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C# reference types are passed by value!

, 19 Aug 2010 CPOL
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C# reference types are passed by value!

How many times have I read: "In C# reference types are passed by reference, primitive types by value"? The essential point is that reference types have nothing to do with passing by reference!

But let us start with some basics. There are two types of objects, the value types (structs) where the variable is the object and the reference types which only points to the object. When you pass in a variable to a method, its value gets copied to the method by default. For value types, that means the object itself gets copied. For reference types, that means only the thing that points at the object gets copied!

It is a little bit confusing, because only the reference to the object is copied, not the entire structure. It is a way to save performance, otherwise larger the reference type would be, more performance it would cost. This strategy is also known as call by sharing (which makes it a less confusing than calling it also call by value with reference types). So in a call by value scenario, if the data of a reference type is changed inside the method, the caller variable is also affected. If you change the value of a value type, which is passed to a method, it will not affect the caller variable.

public void Sample()
    Point point = new Point(20, 30);
    Person person = new Person() { Name = "Meier" };

    CallByValue(point, person); 

    Console.WriteLine("Point X: {0}", point.X);
    Console.WriteLine("Name: {0}", person.Name); 

public void CallByValue(Point point, Person person)
    point.X = 10;
    person.Name = "Müller"; 

The ref keyword indicates in C# a call by reference. When passing a value type by reference to a method, the changes to the value which are done in the method scope will also affect the variable in the code of the caller. But what happens if you pass reference type to a method by ref?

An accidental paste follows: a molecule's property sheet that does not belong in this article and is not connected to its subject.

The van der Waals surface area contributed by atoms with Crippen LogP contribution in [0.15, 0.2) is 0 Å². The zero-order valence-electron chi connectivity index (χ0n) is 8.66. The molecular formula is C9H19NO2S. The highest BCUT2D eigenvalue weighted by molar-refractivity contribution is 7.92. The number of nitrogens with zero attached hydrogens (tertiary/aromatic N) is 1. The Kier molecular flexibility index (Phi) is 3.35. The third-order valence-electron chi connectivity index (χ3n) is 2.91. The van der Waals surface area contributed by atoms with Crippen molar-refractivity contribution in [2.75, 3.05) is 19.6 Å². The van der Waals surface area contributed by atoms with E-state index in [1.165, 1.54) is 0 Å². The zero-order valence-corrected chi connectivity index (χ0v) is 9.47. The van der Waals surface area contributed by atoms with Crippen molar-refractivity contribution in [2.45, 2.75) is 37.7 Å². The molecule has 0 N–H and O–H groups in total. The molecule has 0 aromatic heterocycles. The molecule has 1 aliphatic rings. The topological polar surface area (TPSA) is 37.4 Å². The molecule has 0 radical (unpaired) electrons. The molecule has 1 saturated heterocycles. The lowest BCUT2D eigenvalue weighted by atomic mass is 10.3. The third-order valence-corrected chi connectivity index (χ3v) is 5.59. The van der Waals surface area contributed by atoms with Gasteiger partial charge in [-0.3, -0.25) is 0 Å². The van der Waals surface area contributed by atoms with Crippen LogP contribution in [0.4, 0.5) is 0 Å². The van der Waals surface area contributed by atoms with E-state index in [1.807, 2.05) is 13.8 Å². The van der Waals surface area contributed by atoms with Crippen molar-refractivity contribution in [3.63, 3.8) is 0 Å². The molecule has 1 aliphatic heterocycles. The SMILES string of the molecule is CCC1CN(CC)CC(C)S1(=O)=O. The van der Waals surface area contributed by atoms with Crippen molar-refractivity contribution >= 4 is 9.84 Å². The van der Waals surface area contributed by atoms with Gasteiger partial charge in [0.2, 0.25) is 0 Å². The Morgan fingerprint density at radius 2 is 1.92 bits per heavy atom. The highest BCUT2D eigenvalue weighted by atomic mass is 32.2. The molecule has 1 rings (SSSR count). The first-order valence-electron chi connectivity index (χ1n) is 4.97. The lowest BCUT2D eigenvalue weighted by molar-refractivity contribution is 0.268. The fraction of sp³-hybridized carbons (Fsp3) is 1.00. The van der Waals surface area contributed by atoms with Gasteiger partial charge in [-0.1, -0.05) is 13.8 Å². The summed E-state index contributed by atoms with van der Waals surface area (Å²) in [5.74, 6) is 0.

public void Sample()
    Point point = new Point(20, 30);
    Person person = new Person() { Name = "Meier" };

    CallByValue(ref point, ref person); 

    Console.WriteLine("Point X: {0}", point.X);
    Console.WriteLine("Name: {0}", person.Name); 

public void CallByValue(ref Point point, ref Person person)
    point.X = 10;
    person = new Person() { Name = "Müller" };

It allows to change the instance which the variable points to. So you can assign a new object to the variable and also the caller variable will point to the new object. By the way, the behaviour in VB.NET is similar to the behaviour of C#. The only difference is that in VB.NET, you always have to define if you want to pass a value by value or reference.


This article, along with any associated source code and files, is licensed under The Code Project Open License (CPOL)


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Mattia Baldinger
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Comments and Discussions

GeneralMy vote of 1 Pinmembergrmrppr10-Sep-12 12:12 
GeneralMy vote of 2 Pinmembergbb2115-Feb-11 18:46 
Question[My vote of 2] maybe... handle? PinmemberDaniele Rota Nodari24-Aug-10 4:31 
GeneralPoint Isn't the Object Pinmembertf_ics24-Aug-10 4:20 
GeneralMy vote of 1 Pinmemberaganyadevi24-Aug-10 0:48 
GeneralNot sure I agree either PinmvpRichard MacCutchan23-Aug-10 11:47 
GeneralI don't think you're right PinmemberMichal Blazejczyk23-Aug-10 11:37 
GeneralExactly Pinmembersupercat920-Aug-10 7:14 
GeneralRe: Exactly PinmemberSilic0re0920-Aug-10 8:55 
GeneralConfusing title... [modified] PinmemberSilic0re0920-Aug-10 4:53 
GeneralRe: Confusing title... PinmemberNinja-the-Nerd23-Aug-10 17:11 
To get this straight, uh...

Passing a reference type would be like having two separate C-style pointers to an object; i.e. method A adjusts pointer A, and calls method B, which can set pointer B to null, leaving pointer A still pointing to the same thing.
Passing by ref would be like having method A modify pointer A and then method B also modify pointer A.

Is that correct?
If it is then that explanation finally made ref fall into place inside my mind. I have no idea what I thought of it before.

And as for value types...
Passing them normally from method A means method B can modify the value but method A never sees the changes.
Passing by reference means method A can adjust value A and method B can also, with changes reflected.

No new references/values are allocated when using ref, yes?

Ninja (the Nerd)

Confused? You will be...

GeneralRe: Confusing title... Pinmemberjohannesnestler26-Aug-10 3:33 
GeneralRe: Confusing title... PinmemberNinja-the-Nerd26-Aug-10 9:03 
Generalhave 5 PinmemberPranay Rana20-Aug-10 2:23 

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